Conflicting historical and architectural evidence makes it difficult to accurately date the house. There was a dwelling on this property by 1689, as Robert Paine, Sr., built a house here for his son, Robert Paine, Jr. in ca. 1665. The construction and finish techniques found in the house re more commonly found after 1700; thus there is some conjecture that this house was built ca. 1702, when Robert Paine’s daughter Elizabeth married Daniel Smith. The house retains much of the original floor plan. The first floor, right hand room has exposed framing. The longitudinal summer beam exhibits a bevel chamfer with lamb’s tongue stops on the south face of the beam, but no stops on the north face. Other visible framing members exhibit a very narrow bevel chamfer, or none at all. The mill-sawn joists are 20″ to 21″ apart on centre and fit into butt cogs. Studs, hidden within the plaster walls, are pegged to the girts approximately every 28″. The first floor left hand room has early and very large size bolection molding around the fireplace opening. This type of molding was made ca. 1700-1720, and may be original to the house. Three generations of the Paine family made their home here, including Robert Paine, foreman of the Salem witch trial jury in 1692. The house became part of Greenwood Farm, an early 20th Century summer retreat for the Robert G. Dodge family. The property is now owned by the Trustees of Reservations which offers weekend tours. Continue reading.
IPS.466 Ross Tavern 52 Jeffrey’s Neck Rd. Ipswich c 1680
The Ross Tavern is, in its main body, 5 bays wide and one room deep. There is a wing to the right hand side and a large ell to the rear. The house is composed of two earlier houses moved on to the site and restored by Daniel S. Wendell. The main body of the house was dismantled and moved from an earlier Ipswich site abutting the Choate Bridge. The left-hand rooms and chimney bay comprised the original part of that structure. That single cell building was probably moved onto the Choate Bridge site between 1734 and 1736 and enlarged at that time by the addition of the right-hand rooms. In the 19th century the building became known as the Ross Tavern. The rear ell, originally the Collins-Lord house on High Street (just south of 33 High Street), was also dismantled and moved by Wendell. In 1940, a kitchen wing was added to the right-hand side of the two reconstructed and restored 17th century houses and a small lean-to was built next to the ell at the left rear.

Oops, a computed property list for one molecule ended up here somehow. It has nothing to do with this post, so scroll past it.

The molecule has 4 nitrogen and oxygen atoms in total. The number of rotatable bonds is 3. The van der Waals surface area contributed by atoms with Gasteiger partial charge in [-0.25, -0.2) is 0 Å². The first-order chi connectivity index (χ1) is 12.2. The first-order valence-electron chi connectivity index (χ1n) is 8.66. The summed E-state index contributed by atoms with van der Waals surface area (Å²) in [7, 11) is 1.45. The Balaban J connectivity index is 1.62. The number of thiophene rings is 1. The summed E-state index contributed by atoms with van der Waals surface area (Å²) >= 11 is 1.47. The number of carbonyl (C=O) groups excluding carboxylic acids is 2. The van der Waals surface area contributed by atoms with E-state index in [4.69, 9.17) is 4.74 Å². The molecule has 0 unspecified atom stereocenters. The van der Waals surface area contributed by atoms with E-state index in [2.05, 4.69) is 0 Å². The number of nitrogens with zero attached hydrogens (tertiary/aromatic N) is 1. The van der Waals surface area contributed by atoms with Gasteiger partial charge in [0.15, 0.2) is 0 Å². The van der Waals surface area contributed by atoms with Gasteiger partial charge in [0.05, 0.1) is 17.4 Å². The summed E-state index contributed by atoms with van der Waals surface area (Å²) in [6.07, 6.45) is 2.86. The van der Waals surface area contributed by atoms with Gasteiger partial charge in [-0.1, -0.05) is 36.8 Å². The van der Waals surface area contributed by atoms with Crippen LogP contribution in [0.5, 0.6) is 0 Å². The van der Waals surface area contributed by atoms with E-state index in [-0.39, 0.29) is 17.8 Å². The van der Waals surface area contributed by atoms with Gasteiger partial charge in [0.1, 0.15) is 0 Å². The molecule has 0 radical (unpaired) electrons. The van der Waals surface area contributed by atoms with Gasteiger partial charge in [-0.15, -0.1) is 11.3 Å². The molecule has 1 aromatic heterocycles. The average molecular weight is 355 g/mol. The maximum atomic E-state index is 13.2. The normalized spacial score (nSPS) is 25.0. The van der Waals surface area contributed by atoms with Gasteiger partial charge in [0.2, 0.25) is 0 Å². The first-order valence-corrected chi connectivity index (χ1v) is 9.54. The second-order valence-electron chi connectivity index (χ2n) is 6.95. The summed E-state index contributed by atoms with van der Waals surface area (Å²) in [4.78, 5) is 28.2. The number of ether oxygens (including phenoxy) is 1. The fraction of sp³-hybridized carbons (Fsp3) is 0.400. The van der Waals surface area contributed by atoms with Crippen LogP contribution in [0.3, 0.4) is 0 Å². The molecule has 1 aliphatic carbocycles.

The house was restored to a high style First Period appearance by Daniel Wendell on the basis of very specific physical evidence. The clapboarded exterior has gables on the front and rear facades (restored from evidence ofmortises in the plate), and a deep two story entrance porch originally was proven by mortises on the outer face of the framing). All the gables have molded verge boards (unweathered ends of the purlins on the exterior indicated an original verge board). There are elaborately embellished overhangs at the second story on three sides and in each of the gables. The second story overhang had been closed in for a number of years before the house was dismantled. Wendell found three cyma molded overhanging girts, mitered at the corners (the posts above have a right angled tenon which helps to hold the mitered ends together). The girts are supported from beneath at the centers by the projecting rounded ends of the T shaped summer beams of the left-hand room. At the corners, the overhanging girts are supported by brackets (restored on the basis of impressions in the wood on the underside of the girts, but with conjectural profiles). Continue reading
Shatswell Planters Cottage, 52 Jeffreys Neck Rd. Ipswich MA c 1646
The Shatswell family is one of the earliest to arrive in Ipswich. A small building that was moved to the Collins-Lord property on Jeffreys Neck Road is believed to have been the original planters cottage of John Shatswell or his son Richard. It may have been built as early as 1646, in which case it would be the oldest structure in Ipswich. Continue reading.
IPS.467 Labor in Vain Road House, Labor in Vain Rd. Ipswich c 1725